Photo Credit: iStock.com/Artist’s laflor
Survey design is easy!
Writing questions is a piece of cake!
I analyzed the data in no time! Said no one ever.
Let’s face it survey design is tough, you know it and we know it. Everyone also knows that surveys are important for business and thus can’t be avoided. We decided to create a guide that will make your survey design efforts a little less painful. This guide is not a run-of-the-mill list of best practices; instead, it takes the opposite approach.
We have seen some horrendous surveys in our time. Endured horrors including endless streams of questions, poor grammar, and vague questions. All this was done in the quest to find common features of bad surveys. We came up with a gigantic list of what makes surveys awful.
Let’s dive in and learn what great survey makers don’t do!
Never hound your customers with a survey every time they use your service. No one wants to fill out surveys frequently. Find a suitable time between surveys, it usually depends on what industry you’re working in. About once a month is the minimum limit, cross it and you will frustrate your customers.
You have to walk the line between getting the information you want but not get too personal. Don’t force the respondent to share what they don’t want to share. Err on the side of caution and focus on the useful rather than personal.
Easy means the customer wont have to make much of an effort to understand the questions. Make it clear and help the respondent in any way you can.
Research shows that customer satisfaction does not correlate with future customer loyalty. Instead, focus on your Net Promoter Score.
Figure out why you need to survey and what you will do with the results. This will help you fine-tune the entire design process.
Surveys can include different types of questions such as open-ended, multiple choice, one-choice, ratings, rankings, etc. Give a little thought to what kind of question will get you the right information. Usually a combination of question types is the best.
This applies to multiple choice and one-choice questions. A random list is confusing to skim, follow a logical order so the respondent can easily pick their answer.
Using biased or leading questions will affect the accuracy of your results. This will eventually make your survey efforts useless. Stay away from judgmental language, neutral terms are the best.
This is one of the leading causes of survey abandonment. It might also cause your respondents to give inaccurate answers on purpose. Redundant questions are the best way to make your respondents lose interest in completing the survey.
Chances are whatever questions you are trying to answer; someone has already done similar research. Utilize this information instead of trying to start from scratch. Once you know the general information, simply customize your survey to make it more focused on your niche.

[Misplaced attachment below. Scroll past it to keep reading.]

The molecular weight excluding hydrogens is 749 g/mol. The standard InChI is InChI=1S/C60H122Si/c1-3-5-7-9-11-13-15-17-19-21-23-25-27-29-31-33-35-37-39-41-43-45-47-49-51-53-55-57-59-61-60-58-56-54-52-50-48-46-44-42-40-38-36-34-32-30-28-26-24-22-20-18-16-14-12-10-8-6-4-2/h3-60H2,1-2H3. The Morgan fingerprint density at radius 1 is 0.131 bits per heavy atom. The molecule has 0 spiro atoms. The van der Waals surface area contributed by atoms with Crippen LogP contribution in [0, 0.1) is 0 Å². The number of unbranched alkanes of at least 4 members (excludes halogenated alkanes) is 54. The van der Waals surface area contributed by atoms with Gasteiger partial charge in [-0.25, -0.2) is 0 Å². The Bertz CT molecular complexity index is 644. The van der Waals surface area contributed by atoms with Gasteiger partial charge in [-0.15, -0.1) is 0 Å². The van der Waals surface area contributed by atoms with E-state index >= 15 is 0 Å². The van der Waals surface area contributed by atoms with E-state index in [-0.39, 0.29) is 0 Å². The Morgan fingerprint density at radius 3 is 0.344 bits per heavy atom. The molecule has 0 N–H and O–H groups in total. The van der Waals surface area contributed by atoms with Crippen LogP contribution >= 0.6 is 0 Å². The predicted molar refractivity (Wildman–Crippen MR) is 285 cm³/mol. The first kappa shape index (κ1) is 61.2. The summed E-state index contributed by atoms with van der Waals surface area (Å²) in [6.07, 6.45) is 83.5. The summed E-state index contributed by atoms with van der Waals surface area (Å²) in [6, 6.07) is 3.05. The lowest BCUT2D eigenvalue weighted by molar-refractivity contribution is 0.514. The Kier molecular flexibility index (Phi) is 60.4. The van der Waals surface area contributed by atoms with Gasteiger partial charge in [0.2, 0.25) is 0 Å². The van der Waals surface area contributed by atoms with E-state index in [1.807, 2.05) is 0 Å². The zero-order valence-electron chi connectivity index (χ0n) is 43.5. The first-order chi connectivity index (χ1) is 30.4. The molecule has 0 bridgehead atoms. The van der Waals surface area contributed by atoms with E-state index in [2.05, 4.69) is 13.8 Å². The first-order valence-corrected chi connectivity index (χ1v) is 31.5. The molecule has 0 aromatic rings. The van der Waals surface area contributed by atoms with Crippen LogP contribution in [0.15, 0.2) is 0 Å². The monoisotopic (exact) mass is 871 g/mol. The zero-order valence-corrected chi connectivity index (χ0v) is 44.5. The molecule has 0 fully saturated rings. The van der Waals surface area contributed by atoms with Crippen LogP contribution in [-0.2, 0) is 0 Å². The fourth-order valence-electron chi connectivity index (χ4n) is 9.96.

Today’s generation has a short attention span; long surveys will have high abandonment rates. Keep it short and sweet to minimize respondent fatigue. Another good trick is to display an estimated completion time and the total number of pages in the survey header.
Question choice is the lifeblood of surveys. Whether you are a business or non-profit, these two questions must be a part of the list.
These two simple questions will help you discover the general perception of your business and pinpoint if any resources are being wasted during delivery/implementation.
People often miss the word ‘not’ when skimming through questions. To avoid getting misleading or inaccurate data, phrase questions using positive terms.
Haphazard distribution methods such as placement in newsletters, attaching to utility bills or handing them to random people at grocery stores is a major mistake. It might be convenient , but your results won’t reflect the opinions of the target demographic.
SLOPS or Self Selected opinion polls are highly suspect because people with negative views are more likely to respond. A balanced and accurate view is not possible with SLOPS.
If you have a scale of 1-5, with 1 being worst and 5 being best, use this for all the rating questions. Inconsistent scales will drive away your respondent.
The time chosen to send the survey can affect the response rate. Before sending out the survey think about when respondents are likely to check their email. Also consider how long your survey will take, and try to avoid the bust middle of the week days.
These are questions with the word ‘and’ in them. These will mess up the data collection, it’s better to rephrase them or split them up into two separate questions. Research (Bassili and Scott 1996) shows that double-barreled questions increase clarification requests.
Your clients are just that, clients. Treat them with respect and use formal language. Use courteous and friendly language and don’t get too familiar.
Stick to first-person opinions and views. Don’t ask them what they think of the general perception of your product. This line of inquiry wont get you any insightful data. Its off-putting if the customer has to analyze and reflect before answering.
Sometimes bad examples are a useful way to learn good practices. Bookmark this list of survey don’ts and you will never design a bad survey again. Experts know that survey design is a science and art; you have to work at it even if you know the fundamentals. The great business insight increases your revenue is out there. All you have to do is ask the right questions at the right time from the right people and in the right way.